The Umbrellar Connect survey – What you learned from a year of crisis and your aspirations for 2021

Peter Griffin

Peter Griffin

We may have avoided the public health disaster Covid-19 represented for many countries around the world, but the pandemic put a dent in business for many and reinforced the importance of being adaptable.

Those are the key takeaways from Umbrellar Connect’s maiden annual reader and partner survey where 43% of respondents indicated that their business had suffered financially this year.

That compared to 24% of business who reported increased revenue and 33% who said the pandemic hadn’t affected the bottom line much one way or other.

WFH becomes the norm

Accommodating the shift to remote working was identified as the biggest tech-related priority of the year as companies big and small sent their staff home for extended periods. Going hand in hand with that trend was the need to develop and deploy new applications to support the workforce and customers, which was identified as the second major tech-related priority of the year in the survey that attracted 112 responses.

Asked what their biggest learning had been from the disruptive events of 2020, a large number of respondents remarked on how smooth the transition to remote working had been – often against their expectations.

One anonymous respondent discovered that “we can conduct much of our business decision making virtually via Zoom, reducing the need to bring people in from all over NZ at considerable expense for face to face meetings”.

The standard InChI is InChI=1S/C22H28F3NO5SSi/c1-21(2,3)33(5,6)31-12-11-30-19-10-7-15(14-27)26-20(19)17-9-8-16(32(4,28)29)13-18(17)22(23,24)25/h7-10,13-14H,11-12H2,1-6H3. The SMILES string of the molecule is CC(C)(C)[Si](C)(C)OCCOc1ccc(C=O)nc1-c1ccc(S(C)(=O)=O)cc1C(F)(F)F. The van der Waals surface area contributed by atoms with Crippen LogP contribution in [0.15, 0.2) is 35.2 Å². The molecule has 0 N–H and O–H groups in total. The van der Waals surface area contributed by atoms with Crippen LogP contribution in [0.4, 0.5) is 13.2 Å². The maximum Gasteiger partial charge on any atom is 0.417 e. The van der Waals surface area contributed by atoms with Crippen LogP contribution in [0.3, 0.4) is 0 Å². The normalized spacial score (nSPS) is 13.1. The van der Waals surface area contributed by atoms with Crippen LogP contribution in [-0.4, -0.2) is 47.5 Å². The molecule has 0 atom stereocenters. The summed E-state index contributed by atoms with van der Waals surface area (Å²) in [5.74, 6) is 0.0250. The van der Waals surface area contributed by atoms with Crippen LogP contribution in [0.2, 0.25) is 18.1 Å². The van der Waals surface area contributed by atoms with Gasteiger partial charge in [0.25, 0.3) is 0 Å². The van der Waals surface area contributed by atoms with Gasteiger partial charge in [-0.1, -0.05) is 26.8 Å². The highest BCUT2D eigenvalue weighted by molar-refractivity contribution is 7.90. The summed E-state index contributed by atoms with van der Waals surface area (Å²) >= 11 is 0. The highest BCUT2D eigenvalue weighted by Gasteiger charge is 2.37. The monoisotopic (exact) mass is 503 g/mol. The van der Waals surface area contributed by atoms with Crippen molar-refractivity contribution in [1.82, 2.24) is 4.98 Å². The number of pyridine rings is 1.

Tomorrow in Part II: How the events of 2020 affected your mental health and tips on improving your wellbeing in 2021.

Another hoped to “lock in the gains of remote work”. Those who were largely operating virtually prior to the pandemic had an advantage in adapting to the new working environment.

“Operating mostly online and being familiar with working remotely was extremely helpful and a number of online meetings and remote working approaches can work efficiently in 2021 and beyond,” wrote one respondent. 

Others had enjoyed the new social aspects that had emerged out of the video conferencing boom.

“Team drinks online work!” wrote one.  

“They are actually a great way to learn more about your team members e.g. take a tour of their house, meet their children and pets…”

Mixed financial fortunes

Umbrellar Connect readers and partners were split on whether Covid-19 could be regarded as a game-changer for their business, or a mere blip with little in the way of lasting impact. 

The biggest challenge in 2020 survey respondents identified was taking advantage of new business opportunities the pandemic had created. That far outweighed the challenges associated with making staff redundant or dealing with reduced revenue.

But respondents were clear in identifying their top business priority for 2021 from a list of 10 suggestions – growing revenue. That was following by improving their customers’ experience. A return to business as usual was the lowest-ranked priority.